Low contrast photos can be less impactful, but the softer muted quality can work equally well. 


'Ronnie' by Zachar Rise


This is the underlying brightness and shades of grey that appear in images. Tones are like a foundation on which every black-and-white photo rests. You may have heard phrases such as high key or low key photography; but remember most photos fall somewhere between bright and dark either being more white than black (high key);


'Zipper' by Wieteke de Kogel

 or vice versa (low key). 


'Le contrebassiste' by Strugala Didier


Ansel Adams created the Zone System for grey scales from 0- For Black to 10 for white



If you are a user of Silver Efex pro plug in, in Lightroom or Photoshop you can use this in your conversions as it is built into the software interface. Most people would avoid Zone X – 10 unless you are doing a high key image and avoid Zone 0 unless you are doing a low key image. But a broad range of tones is necessary in all good monochrome images. So a good range between 1 and 9 is what you need for a good monochrome photo to work.


'The Art of Frozen Time' by Yvette Depaepe



Finally Shapes are so important in Mono images. Without the colour interference and distraction we can as photographers draw the viewers eye with the shapes (now elevated) in our Monochromatic images.


'Sunny day' by Luc Vangindertael (laGrange)


Of course on 1x we are spoilt by the wonderful Black and White works of our members.


'A long road to go' by Jacob Tuinenga


'I do not see you!' by Boris Belokonov



'The Profiles of two Women' by Jan Lykke


'Rainy day' by Julien Oncete



'Yosemite National Park' by Larry Deng



'Zagging that Zig' by Howard Ashton-Jones



'Vitra-Park' by Wolfgang Mothes



'Wynyard Station' by Graeme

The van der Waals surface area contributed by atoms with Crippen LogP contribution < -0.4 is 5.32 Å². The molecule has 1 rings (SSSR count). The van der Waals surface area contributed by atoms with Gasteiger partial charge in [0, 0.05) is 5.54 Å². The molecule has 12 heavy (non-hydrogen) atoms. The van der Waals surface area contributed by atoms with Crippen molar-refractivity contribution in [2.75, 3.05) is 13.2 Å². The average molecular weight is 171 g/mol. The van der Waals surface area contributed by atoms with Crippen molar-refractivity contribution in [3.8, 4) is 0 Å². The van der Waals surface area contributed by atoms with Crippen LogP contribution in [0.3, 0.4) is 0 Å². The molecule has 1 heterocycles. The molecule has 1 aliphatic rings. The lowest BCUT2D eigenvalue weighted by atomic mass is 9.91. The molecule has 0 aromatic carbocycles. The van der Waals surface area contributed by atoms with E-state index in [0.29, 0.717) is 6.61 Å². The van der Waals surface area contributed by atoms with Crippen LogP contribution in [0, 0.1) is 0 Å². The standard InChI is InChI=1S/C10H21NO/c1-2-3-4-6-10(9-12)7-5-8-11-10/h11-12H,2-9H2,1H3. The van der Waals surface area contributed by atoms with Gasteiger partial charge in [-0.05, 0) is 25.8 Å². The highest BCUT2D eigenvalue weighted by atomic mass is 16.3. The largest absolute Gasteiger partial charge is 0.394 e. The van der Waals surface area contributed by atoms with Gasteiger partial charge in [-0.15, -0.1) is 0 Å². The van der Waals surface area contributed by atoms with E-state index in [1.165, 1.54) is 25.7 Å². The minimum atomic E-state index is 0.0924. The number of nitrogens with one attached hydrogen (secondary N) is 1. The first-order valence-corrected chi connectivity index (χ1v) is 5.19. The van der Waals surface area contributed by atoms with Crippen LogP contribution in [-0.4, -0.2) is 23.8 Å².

'Monochrome Figure Study' by Brennan Finighan – EFIAP FAPS


Beautiful and awesome!
Ottimo articolo con il top della fotografia in B&W
...nice text with splendid and impressive images. Many congrats...
A very nice article and thank you for selecting one of my images! My compliments to you and to all!
I congratulate you very well.
Brilliant work by everyone and thank you for the editorial Colin.
Thank you Wayne
너무너무 좋아요
Outstanding images, so inspiring!. Thank you!
Fabulous set of images. Very inspirational.
txules PRO
Wonderful selection of pictures and write up. Thanks so much
Excellent and very educative write up accompanied by wonderful black and white photos. Many thanks Colin, well done and also great thanks to Yvette for publishing it.
My pleasure, Miro !
Thank you Miro
Monochrome is a world of its own - brilliant article - really enjoyed it...
Excellent and excellent!!! Appreciate the article very much! Try to learn while practice.
Wonderful ... thank you for sharing one of my images
No problem :)
Superb!, thanks for sharing.
A really fantastic selection! 🤩 Thank you for this 🥰
Estupendo trabajo
Great photos and selection 👍
Great art works !
A fine approach of BW Photography, Colin! Excellent article ... and thanks for selecting one of my images :-)
Thank you and your welcome :)
Beautiful images, congratulations
Fantastic work. Congrats